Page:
Color, 1969, 94 mins.
Directed by Jess Franco
Starring Shirley Eaton, Richard Wyler, George Sanders, Maria Rohm
Blue Underground (UHD, Blu-ray & DVD) (US R0 4K/HD/NTSC), Umbrella (DVD) (Australia R0 PAL) / WS (1.66:1) (16:9)

Color, 1967, 79 mins.
Directed by Lindsay Shonteff
Starring Frankie Avalon, George Nader, Shirley Eaton, Wilfrid Hyde-White, Klaus Kinski, Maria Rohm
Blue Underground (Blu-ray & DVD) (US R0 HD/NTSC), ELEA-Media (Germany R2 PAL) / WS (2.35:1) (16:9)

The busy and shameless British producer The Million Eyes of SumuruHarry Alan Towers was never one to miss a trend, and one he exploited all the way through the '60s was the The Million Eyes of SumuruJames Bond craze sweeping the globe. His entry into feature films with spy yarns like Mozambique and Code 7, Victim 5 paved the way for a handful of Edgar Wallace and Sax Rohmer adaptations clearly inspired by the exotic thrills of the 007 films, with the latter author turning into a fine showcase for Christopher Lee as Fu Manchu in several titles. Towers also wrote several of these films (as Peter Welbeck), and that applies to another pair of Rohmer projects (with no attribution to the author) based around his jet-setting supervillain, Sumuru, who started off as a radio serial essentially offering a female twist on the Fu Manchu character. Rohmer ultimately penned six novels with the character, though none of the storylines really informed the films. Both features were turned into star vehicles for Shirley Eaton, best known for being fatally painted gold in Goldfinger, who had also starred in Towers' solid '60s version of Agatha Christie's Ten Little Indians. Her career didn't last very long (she retired in 1969 to raise her children), but she certainly left an impression while she lasted.

First up we have the lesser of the two films, 1967's The Million Eyes of Sumuru, which is mainly noteworthy as a rare English-language production for its time to be shot in Hong Kong at Shaw Brothers' studios. Director Lindsay Shonteff was the definition of a gun for hire director, having done solid work on the horror cult favorite Devil Doll and a couple of middling spy films, and he brings competence to this generic tale of two secret agents trying to take down the nefarious Sumuru. Her plot this time involves using her trained army of female accomplices to seduce and marry the eleven wealthiest men in the world before taking over their empires (by deadly means if necessary), and it's up to the governments of the West to stop her plan. The genial Colonel Baisbrook (Hyde-White) pushes together a pair of agents, Tommy Carter (Avalon) and Nick West (Nader), to undertake the mission, though they mainly run around and toss out lame wisecracks, even when they find a topless woman dead in their hotel room.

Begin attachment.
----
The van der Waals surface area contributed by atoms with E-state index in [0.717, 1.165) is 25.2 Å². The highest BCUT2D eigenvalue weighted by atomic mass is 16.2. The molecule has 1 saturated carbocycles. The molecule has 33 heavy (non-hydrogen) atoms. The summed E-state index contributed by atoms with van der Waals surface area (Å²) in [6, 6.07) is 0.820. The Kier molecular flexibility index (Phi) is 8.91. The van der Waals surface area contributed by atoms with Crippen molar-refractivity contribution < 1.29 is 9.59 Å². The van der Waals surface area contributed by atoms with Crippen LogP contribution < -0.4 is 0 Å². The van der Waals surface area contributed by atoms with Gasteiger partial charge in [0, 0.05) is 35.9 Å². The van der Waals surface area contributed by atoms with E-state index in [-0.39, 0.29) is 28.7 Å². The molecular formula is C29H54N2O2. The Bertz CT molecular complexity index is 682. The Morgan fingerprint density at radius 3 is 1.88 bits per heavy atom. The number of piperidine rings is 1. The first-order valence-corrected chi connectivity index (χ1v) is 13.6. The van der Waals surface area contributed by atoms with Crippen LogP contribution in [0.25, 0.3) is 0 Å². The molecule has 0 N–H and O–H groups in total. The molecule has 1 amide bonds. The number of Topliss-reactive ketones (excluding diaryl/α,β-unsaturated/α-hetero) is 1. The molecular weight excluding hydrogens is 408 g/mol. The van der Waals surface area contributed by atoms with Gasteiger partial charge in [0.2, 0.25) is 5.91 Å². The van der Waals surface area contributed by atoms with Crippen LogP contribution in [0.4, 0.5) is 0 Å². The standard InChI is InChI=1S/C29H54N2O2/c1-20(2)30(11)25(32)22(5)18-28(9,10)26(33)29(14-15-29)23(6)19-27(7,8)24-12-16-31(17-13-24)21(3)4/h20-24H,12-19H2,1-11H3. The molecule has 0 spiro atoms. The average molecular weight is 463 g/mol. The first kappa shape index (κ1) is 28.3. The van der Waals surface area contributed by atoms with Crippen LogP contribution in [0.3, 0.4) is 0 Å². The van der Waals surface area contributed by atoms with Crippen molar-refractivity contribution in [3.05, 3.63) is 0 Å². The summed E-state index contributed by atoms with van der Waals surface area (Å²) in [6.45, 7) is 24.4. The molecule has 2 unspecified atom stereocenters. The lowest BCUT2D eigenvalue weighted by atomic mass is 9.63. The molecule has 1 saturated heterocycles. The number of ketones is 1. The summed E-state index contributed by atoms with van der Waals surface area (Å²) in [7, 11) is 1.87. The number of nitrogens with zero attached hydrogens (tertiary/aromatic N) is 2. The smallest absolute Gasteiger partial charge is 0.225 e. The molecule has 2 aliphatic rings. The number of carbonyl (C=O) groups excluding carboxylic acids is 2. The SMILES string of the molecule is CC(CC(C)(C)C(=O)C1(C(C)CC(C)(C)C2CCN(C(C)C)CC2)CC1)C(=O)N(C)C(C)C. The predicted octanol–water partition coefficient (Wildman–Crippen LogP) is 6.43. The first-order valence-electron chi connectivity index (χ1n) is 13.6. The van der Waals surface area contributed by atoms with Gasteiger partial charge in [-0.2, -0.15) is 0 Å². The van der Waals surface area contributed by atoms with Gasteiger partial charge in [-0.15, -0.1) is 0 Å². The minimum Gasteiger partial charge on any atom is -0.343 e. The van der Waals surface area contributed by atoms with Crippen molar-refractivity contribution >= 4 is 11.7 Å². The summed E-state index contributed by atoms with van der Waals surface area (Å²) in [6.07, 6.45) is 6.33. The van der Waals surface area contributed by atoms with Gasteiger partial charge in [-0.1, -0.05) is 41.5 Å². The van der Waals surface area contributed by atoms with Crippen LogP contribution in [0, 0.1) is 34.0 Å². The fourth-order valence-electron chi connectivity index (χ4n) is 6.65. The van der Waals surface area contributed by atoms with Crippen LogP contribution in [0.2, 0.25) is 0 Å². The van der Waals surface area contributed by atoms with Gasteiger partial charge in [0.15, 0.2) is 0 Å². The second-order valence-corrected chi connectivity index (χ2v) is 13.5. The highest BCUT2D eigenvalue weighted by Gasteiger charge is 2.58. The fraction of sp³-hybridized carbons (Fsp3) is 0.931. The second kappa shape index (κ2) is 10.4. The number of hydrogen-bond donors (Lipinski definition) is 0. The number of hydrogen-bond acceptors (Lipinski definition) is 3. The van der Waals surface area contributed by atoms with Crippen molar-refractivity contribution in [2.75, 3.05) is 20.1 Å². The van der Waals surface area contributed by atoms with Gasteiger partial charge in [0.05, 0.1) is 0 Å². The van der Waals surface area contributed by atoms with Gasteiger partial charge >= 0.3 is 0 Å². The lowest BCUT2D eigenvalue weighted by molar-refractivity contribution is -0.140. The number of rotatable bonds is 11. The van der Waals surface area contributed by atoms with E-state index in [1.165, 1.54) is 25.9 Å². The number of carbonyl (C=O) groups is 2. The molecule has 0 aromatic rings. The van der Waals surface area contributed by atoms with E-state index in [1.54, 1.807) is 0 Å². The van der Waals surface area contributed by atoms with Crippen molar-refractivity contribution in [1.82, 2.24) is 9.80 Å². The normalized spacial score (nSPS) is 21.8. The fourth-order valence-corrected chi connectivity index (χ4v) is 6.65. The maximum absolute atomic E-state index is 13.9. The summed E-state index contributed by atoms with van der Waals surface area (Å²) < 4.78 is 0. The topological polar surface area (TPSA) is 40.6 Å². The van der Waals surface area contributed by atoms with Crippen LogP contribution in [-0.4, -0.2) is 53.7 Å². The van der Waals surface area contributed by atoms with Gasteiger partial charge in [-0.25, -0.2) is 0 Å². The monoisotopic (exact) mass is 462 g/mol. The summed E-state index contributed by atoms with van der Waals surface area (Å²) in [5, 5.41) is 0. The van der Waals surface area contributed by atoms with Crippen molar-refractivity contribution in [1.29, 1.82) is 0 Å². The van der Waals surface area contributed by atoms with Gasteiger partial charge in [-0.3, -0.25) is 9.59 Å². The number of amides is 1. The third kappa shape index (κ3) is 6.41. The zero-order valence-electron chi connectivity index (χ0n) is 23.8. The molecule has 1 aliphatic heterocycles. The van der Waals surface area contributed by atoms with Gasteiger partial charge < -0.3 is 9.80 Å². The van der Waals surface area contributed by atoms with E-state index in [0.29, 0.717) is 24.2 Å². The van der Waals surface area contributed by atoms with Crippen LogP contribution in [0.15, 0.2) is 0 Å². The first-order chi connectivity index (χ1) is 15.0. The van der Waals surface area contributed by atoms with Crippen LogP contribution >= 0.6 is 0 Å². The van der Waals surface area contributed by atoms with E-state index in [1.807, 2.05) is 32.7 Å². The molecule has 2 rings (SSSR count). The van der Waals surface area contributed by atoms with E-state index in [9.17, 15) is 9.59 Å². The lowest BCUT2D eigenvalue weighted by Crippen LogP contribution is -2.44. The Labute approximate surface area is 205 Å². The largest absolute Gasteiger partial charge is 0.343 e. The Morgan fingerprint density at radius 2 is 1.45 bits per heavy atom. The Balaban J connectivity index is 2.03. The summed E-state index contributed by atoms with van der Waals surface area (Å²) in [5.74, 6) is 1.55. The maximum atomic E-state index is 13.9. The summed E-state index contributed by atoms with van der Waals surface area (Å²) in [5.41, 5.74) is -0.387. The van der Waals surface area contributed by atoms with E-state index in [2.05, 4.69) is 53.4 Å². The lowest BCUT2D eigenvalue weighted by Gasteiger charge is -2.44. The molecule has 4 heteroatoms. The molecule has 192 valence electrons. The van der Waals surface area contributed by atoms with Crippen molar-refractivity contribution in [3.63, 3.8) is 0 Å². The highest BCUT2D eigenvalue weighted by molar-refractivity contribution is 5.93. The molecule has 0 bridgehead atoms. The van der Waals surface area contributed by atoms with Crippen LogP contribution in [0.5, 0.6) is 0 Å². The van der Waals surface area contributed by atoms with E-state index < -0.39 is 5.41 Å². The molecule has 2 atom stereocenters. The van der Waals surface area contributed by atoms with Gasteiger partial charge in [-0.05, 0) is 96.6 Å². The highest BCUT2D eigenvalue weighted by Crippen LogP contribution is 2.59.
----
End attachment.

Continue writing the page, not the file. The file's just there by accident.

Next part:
Luckily Eaton was a strong enough presence to hold the basic concept together, even if everyone else seems adrift including a misleading "introducing" appearance by Maria Rohm, Towers' eventual wife. Fans of Klaus Kinski will enjoy his incredibly bizarre glorified cameo here as one of the targets, a prissy president who keeps a look-alike bodyguard on hand and disguises himself in brownface! Also The Million Eyes of Sumurunoteworthy is the bouncy, Eastern-flavored score by John Scott (credited here as Johnny), who became a library music fixture and would go on to such films as Greystoke, Shoot to Kill, The Million Eyes of SumuruKing Kong Lives, and of course, Yor, the Hunter from the Future. The 2016 Blue Underground release marked the first U.S. home video edition of any form for this film, either solo on DVD or on Blu-ray as a double feature with its Jess Franco-directed sequel (of sorts), The Girl from Rio. Why this has remained so elusive for decades is a mystery, but it looks solid here with bright colors and minimal damage (albeit with noise reduction significantly applied). The DTS-HD MA English audio track sounds fine, and optional English subtitles are provided along with the original theatrical trailer.

Next we jump to the far more outrageous and interesting second Eaton film, Jess Franco's The Girl from Rio. This time our hero is an American guy named Jeff Sutton (Dick Smart 2007's Wyler), who shows up in Rio with a stolen stash of $10 million that immediately gets the attention of crime boss Masius (Sanders), who's too lazy to get up and answer a phone by himself. Jeff's presence also puts him on the radar of our gal Sumuru, now alternately calling herself Sununda, Sumitra or Sunanda for no apparent reason, who's up to her old tricks in the female enclave of Femina, scheming to defeat "all men's kingdoms" through willpower and wiles. Jeff's too busy getting manicures and bedding women whose names he can't bother to learn to notice the suspicious behavior at first. While strolling around with his latest conquest, Lesley (Rohm again in one of her many Franco appearances), he's approached by a quartet of menacing men in masks who try to spirit him away to Masius, but Sununda's ladies step in and bundle him off on a plane instead. Soon he ends up in the villainess's futuristic lair where sexuality and sadism rule the day, and Masius will stop at nothing to track him down -- even if it means trying to drown Lesley to death in a swimming pool while giggling at Popeye comics. Sununda's no less wicked, keeping her enemies captive in giant glass cages with tape over their mouths and mowing down any imperfect girls in her army with machine guns when they disappoint her. Of course, Jeff turns out to have an ulterior motive as well that pits him in between the two criminal masterminds.